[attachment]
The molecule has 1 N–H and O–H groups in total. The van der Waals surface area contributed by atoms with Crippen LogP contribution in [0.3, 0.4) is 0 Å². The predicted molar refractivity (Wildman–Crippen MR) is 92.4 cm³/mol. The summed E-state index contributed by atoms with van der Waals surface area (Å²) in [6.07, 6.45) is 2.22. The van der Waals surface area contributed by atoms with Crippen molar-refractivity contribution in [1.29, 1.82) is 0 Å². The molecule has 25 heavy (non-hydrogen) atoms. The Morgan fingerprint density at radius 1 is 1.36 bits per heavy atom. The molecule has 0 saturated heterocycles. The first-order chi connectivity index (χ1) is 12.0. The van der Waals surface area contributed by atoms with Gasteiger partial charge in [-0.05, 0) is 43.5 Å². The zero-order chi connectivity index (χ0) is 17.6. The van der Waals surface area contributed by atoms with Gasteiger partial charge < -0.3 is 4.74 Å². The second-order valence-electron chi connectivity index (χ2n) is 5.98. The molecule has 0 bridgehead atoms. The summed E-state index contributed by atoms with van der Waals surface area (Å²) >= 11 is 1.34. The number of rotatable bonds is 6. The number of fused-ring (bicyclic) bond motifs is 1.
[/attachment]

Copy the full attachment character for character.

The molecule has 1 N–H and O–H groups in total. The van der Waals surface area contributed by atoms with Crippen LogP contribution in [0.3, 0.4) is 0 Å². The predicted molar refractivity (Wildman–Crippen MR) is 92.4 cm³/mol. The summed E-state index contributed by atoms with van der Waals surface area (Å²) in [6.07, 6.45) is 2.22. The van der Waals surface area contributed by atoms with Crippen molar-refractivity contribution in [1.29, 1.82) is 0 Å². The molecule has 25 heavy (non-hydrogen) atoms. The Morgan fingerprint density at radius 1 is 1.36 bits per heavy atom. The molecule has 0 saturated heterocycles. The first-order chi connectivity index (χ1) is 12.0. The van der Waals surface area contributed by atoms with Gasteiger partial charge in [-0.05, 0) is 43.5 Å². The zero-order chi connectivity index (χ0) is 17.6. The van der Waals surface area contributed by atoms with Gasteiger partial charge < -0.3 is 4.74 Å². The second-order valence-electron chi connectivity index (χ2n) is 5.98. The molecule has 0 bridgehead atoms. The summed E-state index contributed by atoms with van der Waals surface area (Å²) >= 11 is 1.34. The number of rotatable bonds is 6. The number of fused-ring (bicyclic) bond motifs is 1.